New Song: mic-ing a cab

Mic-ing a guitar amp with additional inside-cab.

Mic-ing a guitar amp with additional inside-cab.

So I started recording a new tune called ‘Damage’ that’s long overdue and I mic’d the cab up with two condensers, one in front slightly to the edge of the cone (to avoid some of the sharp spikes of the treble at the centre) and one inside the cab – a cardiod-pattern  condenser mic pointed at the back of the cone. Cardiod is the name of the pattern of the area of noise response of the microphone – in this case a heart shape – see a good explanation here – http://www.mediacollege.com/audio/microphones/directional-characteristics.html

I mean, why would you not just use every mic you can to record a sound? – then you can blend or bin the sounds as required? With sound recording there are not many people who would deny that it’s better to have more than you need than less!

You can see that I ‘mounted’ the inside cab mic with a sock and tape (so as not to get too much vibration from the cab as opposed to the speaker). In every situation I try to maximise the amount of sound I want going in to the mic and minimise the noise I don’t want. This is a good general rule but sometimes you might get a random effect (the room you’re in/ a loose string on your guitar) that you didn’t want, but actually sounds brilliant! So you never know: every time you record you might get something different. It’s amazing how the tiniest little things make such a difference. Even right down to your mood and how you strum the strings – the recording will pick it up!

The way I am recording now, I have a 2 channel USB interface so one mic goes in the left and one in the right (mic and line inputs are generally, if not exclusively mono).

So when I record on to Reaper (free pro-tools-like software) I have one stereo track to separate like so:

L (mic 1)  /\/\/\/\/\/\/\/\/\/\/\/\/\/\/\/\/\

R (mic 2) /\/\/\/\/\/\/\/\/\/\/\/\/\/\/\/\/\

Step 1.Duplicate the track so I have two exact copies of the stereo take on two separate tracks.

Track 1

L (mic 1)  /\/\/\/\/\/\/\/\/\/\/\/\/\/\/\/\/\

R (mic 2) /\/\/\/\/\/\/\/\/\/\/\/\/\/\/\/\/\

Track 2

L (mic 1)  /\/\/\/\/\/\/\/\/\/\/\/\/\/\/\/\/\

R (mic 2) /\/\/\/\/\/\/\/\/\/\/\/\/\/\/\/\/\

2. Pan one track 100% left and one 100% track right (doesn’t matter which).

Track 1

L (mic 1) 100%  /\/\/\/\/\/\/\/\/\/\/\/\/\/\/\/\/\

R (mic 2) 0%     —————————————–   

Track 2

L (mic 1)  0%  —————————————–   

R (mic 2) 100% \/\/\/\/\/\/\/\/\/\/\/\/\/\/\/\/\

3. Make each track mono with the program tools (if it was a stereo track with both L and R signals centred, it would combine the two signals  into one mono track, but in this case there is only one either L or R signal so that becomes the only mono track).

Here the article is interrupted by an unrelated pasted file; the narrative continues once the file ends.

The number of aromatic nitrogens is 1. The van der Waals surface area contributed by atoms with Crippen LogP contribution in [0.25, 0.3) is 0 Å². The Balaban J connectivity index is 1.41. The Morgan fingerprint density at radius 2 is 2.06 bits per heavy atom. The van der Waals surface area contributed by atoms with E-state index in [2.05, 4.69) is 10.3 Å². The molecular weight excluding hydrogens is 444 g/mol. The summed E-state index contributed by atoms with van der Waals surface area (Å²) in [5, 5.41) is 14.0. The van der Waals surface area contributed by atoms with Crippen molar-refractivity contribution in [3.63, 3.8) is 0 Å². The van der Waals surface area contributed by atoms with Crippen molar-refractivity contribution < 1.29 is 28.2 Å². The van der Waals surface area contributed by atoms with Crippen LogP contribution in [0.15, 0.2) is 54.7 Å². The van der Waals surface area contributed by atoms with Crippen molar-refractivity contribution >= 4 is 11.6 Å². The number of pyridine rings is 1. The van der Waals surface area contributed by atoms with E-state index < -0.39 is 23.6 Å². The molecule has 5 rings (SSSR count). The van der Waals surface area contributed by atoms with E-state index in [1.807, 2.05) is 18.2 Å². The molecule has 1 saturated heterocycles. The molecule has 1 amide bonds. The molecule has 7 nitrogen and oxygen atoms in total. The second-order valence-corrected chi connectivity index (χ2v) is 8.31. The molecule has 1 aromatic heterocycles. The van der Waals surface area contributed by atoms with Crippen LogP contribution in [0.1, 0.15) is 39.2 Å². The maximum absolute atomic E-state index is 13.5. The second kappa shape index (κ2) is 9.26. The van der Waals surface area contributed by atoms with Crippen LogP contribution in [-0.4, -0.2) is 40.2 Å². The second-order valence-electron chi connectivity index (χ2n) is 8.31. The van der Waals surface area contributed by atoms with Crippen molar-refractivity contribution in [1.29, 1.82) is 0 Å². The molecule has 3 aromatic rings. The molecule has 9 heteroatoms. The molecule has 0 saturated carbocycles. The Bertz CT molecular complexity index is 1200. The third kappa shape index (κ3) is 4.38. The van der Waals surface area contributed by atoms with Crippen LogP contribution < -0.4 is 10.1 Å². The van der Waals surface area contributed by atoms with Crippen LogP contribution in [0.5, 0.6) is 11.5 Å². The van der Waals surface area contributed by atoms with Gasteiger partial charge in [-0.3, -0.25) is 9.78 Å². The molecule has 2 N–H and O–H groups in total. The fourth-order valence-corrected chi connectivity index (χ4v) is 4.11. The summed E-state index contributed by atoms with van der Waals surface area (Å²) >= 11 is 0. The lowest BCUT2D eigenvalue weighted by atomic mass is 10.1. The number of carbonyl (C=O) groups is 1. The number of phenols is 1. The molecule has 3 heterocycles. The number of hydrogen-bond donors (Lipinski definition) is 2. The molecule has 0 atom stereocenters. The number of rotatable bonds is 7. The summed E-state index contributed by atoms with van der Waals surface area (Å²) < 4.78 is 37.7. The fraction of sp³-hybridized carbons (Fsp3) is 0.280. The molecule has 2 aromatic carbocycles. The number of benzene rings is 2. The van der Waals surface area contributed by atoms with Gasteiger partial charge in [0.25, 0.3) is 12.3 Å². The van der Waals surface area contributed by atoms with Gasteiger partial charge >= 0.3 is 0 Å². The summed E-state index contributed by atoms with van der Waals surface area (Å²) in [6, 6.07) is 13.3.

Track 1 (mono) (mic 2)/\/\/\/\/\/\/\/\/\/\/\/\/\/\/\/\/\

Track 2 (mono) (mic 1) /\/\/\/\/\/\/\/\/\/\/\/\/\/\/\/\/\

So now you have two separate mono tracks from the same take from two different mics which you can edit separately as two takes. You can blend them back together later which is what I would do because originally they are exactly the same take.

I would say that check what the default signal input setting is on your recording program because it may be mono, left, right or stereo and if you are sending a stereo signal (two mics for eg), only one mic’s signal will record if your recording software is not set up to receive a stereo signal i.e. it will only record the left signal input if you’re default is a left input (like Reaper is!).

There is another trick I use to thicken up guitar lines which is to play exactly the same guitar line over itself with a new take, because of the fallibility or humankind, no-one could play the line exactly – no, not even Joe Satriani or whoever your guitar hero is! That’s one of the interesting things about sound. It sounds good because it’s not perfect. So you get a chorus-effect, depending on how closely you copy your line. I know that Elliott Smith did this a lot and it’s really useful with acoustic stuff to flesh out a solo acoustic sound without doing overdubs of different lines and harmonies etc – so it still sounds authentically like one man/ woman and a guitar. It can work well with an extreme left-right pan too. I also do this with vocals but it isn’t always the sound you want and can produce a sound that is expansive but lacks focus.

So I have recorded the parts of the song – a few different takes so I can pick the best – I recorded this one to a 115bpm click track. I wouldn’t always record with a click track (‘Carolina’ acoustic song here was tempo-free and P.S. I need to bring the levels up a bit on that one…) but with ‘Damage’ I will probably put drums on it. This tune should be fairly easy to do because I spant a lot of time with the song and know how I want it to go: not always the case!

I am thinking future posts may involve discussions on the pros and cons of compression and software vs hardware (I have only experience of software!), plus updates on my recording. Laters…

Advertisements
This entry was posted in The process. Bookmark the permalink.

Leave a Reply

Fill in your details below or click an icon to log in:

WordPress.com Logo

You are commenting using your WordPress.com account. Log Out / Change )

Twitter picture

You are commenting using your Twitter account. Log Out / Change )

Facebook photo

You are commenting using your Facebook account. Log Out / Change )

Google+ photo

You are commenting using your Google+ account. Log Out / Change )

Connecting to %s